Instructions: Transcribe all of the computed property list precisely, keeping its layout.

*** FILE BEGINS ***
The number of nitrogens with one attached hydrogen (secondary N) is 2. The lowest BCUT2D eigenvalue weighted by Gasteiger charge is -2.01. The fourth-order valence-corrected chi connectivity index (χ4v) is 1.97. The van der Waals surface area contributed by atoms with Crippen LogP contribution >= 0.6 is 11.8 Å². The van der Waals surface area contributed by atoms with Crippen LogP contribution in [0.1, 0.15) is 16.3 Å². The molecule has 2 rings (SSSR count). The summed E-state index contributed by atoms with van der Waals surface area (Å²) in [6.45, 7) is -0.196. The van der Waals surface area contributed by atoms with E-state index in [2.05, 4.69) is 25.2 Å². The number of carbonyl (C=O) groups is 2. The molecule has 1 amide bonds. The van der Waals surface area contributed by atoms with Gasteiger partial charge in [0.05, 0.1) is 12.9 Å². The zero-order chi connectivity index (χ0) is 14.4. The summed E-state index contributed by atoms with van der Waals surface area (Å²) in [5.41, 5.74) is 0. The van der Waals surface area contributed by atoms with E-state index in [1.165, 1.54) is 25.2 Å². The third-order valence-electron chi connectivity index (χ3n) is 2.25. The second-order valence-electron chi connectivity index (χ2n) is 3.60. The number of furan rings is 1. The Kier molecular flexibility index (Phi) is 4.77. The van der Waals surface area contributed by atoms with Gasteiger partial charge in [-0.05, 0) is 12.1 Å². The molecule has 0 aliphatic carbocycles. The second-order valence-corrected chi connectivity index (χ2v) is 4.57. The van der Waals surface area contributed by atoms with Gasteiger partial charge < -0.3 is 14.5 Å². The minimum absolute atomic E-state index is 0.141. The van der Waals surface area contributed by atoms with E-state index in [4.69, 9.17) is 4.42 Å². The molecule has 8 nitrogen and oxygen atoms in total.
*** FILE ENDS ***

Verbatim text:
The number of nitrogens with one attached hydrogen (secondary N) is 2. The lowest BCUT2D eigenvalue weighted by Gasteiger charge is -2.01. The fourth-order valence-corrected chi connectivity index (χ4v) is 1.97. The van der Waals surface area contributed by atoms with Crippen LogP contribution >= 0.6 is 11.8 Å². The van der Waals surface area contributed by atoms with Crippen LogP contribution in [0.1, 0.15) is 16.3 Å². The molecule has 2 rings (SSSR count). The summed E-state index contributed by atoms with van der Waals surface area (Å²) in [6.45, 7) is -0.196. The van der Waals surface area contributed by atoms with E-state index in [2.05, 4.69) is 25.2 Å². The number of carbonyl (C=O) groups is 2. The molecule has 1 amide bonds. The van der Waals surface area contributed by atoms with Gasteiger partial charge in [0.05, 0.1) is 12.9 Å². The zero-order chi connectivity index (χ0) is 14.4. The summed E-state index contributed by atoms with van der Waals surface area (Å²) in [5.41, 5.74) is 0. The van der Waals surface area contributed by atoms with E-state index in [1.165, 1.54) is 25.2 Å². The third-order valence-electron chi connectivity index (χ3n) is 2.25. The second-order valence-electron chi connectivity index (χ2n) is 3.60. The number of furan rings is 1. The Kier molecular flexibility index (Phi) is 4.77. The van der Waals surface area contributed by atoms with Gasteiger partial charge in [-0.05, 0) is 12.1 Å². The molecule has 0 aliphatic carbocycles. The second-order valence-corrected chi connectivity index (χ2v) is 4.57. The van der Waals surface area contributed by atoms with Gasteiger partial charge < -0.3 is 14.5 Å². The minimum absolute atomic E-state index is 0.141. The van der Waals surface area contributed by atoms with E-state index in [4.69, 9.17) is 4.42 Å². The molecule has 8 nitrogen and oxygen atoms in total.